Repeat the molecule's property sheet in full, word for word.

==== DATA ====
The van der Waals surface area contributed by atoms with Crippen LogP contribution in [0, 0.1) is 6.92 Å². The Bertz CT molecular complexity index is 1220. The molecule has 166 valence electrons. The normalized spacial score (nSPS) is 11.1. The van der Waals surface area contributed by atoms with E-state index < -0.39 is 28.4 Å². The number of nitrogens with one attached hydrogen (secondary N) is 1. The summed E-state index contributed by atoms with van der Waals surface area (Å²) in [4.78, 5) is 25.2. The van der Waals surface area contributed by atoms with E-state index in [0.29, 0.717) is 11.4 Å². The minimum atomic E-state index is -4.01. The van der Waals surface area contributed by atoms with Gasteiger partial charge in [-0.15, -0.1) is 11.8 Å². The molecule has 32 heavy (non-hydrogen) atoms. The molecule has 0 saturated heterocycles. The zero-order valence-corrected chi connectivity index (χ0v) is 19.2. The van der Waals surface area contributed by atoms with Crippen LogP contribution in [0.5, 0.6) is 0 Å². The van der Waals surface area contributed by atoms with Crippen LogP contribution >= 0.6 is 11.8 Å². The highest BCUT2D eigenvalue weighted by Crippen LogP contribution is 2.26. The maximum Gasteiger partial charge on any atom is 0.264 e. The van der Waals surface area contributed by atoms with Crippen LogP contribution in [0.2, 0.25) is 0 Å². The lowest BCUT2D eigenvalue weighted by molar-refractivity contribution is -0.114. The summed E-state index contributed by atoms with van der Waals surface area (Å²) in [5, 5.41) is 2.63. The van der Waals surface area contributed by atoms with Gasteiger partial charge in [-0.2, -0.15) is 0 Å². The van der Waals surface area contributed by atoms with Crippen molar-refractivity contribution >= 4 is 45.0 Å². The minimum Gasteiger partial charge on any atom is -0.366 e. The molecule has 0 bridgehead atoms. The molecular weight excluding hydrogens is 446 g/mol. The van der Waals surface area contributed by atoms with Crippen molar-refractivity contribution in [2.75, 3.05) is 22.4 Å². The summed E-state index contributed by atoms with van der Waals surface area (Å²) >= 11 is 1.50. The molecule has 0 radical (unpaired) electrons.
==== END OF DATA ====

The van der Waals surface area contributed by atoms with Crippen LogP contribution in [0, 0.1) is 6.92 Å². The Bertz CT molecular complexity index is 1220. The molecule has 166 valence electrons. The normalized spacial score (nSPS) is 11.1. The van der Waals surface area contributed by atoms with E-state index < -0.39 is 28.4 Å². The number of nitrogens with one attached hydrogen (secondary N) is 1. The summed E-state index contributed by atoms with van der Waals surface area (Å²) in [4.78, 5) is 25.2. The van der Waals surface area contributed by atoms with E-state index in [0.29, 0.717) is 11.4 Å². The minimum atomic E-state index is -4.01. The van der Waals surface area contributed by atoms with Gasteiger partial charge in [-0.15, -0.1) is 11.8 Å². The molecule has 32 heavy (non-hydrogen) atoms. The molecule has 0 saturated heterocycles. The zero-order valence-corrected chi connectivity index (χ0v) is 19.2. The van der Waals surface area contributed by atoms with Crippen LogP contribution in [0.5, 0.6) is 0 Å². The van der Waals surface area contributed by atoms with Crippen LogP contribution >= 0.6 is 11.8 Å². The highest BCUT2D eigenvalue weighted by Crippen LogP contribution is 2.26. The maximum Gasteiger partial charge on any atom is 0.264 e. The van der Waals surface area contributed by atoms with Crippen LogP contribution in [0.2, 0.25) is 0 Å². The lowest BCUT2D eigenvalue weighted by molar-refractivity contribution is -0.114. The summed E-state index contributed by atoms with van der Waals surface area (Å²) in [5, 5.41) is 2.63. The van der Waals surface area contributed by atoms with Gasteiger partial charge in [-0.2, -0.15) is 0 Å². The van der Waals surface area contributed by atoms with Crippen molar-refractivity contribution >= 4 is 45.0 Å². The minimum Gasteiger partial charge on any atom is -0.366 e. The molecule has 0 bridgehead atoms. The molecular weight excluding hydrogens is 446 g/mol. The van der Waals surface area contributed by atoms with Crippen molar-refractivity contribution in [2.75, 3.05) is 22.4 Å². The summed E-state index contributed by atoms with van der Waals surface area (Å²) >= 11 is 1.50. The molecule has 0 radical (unpaired) electrons.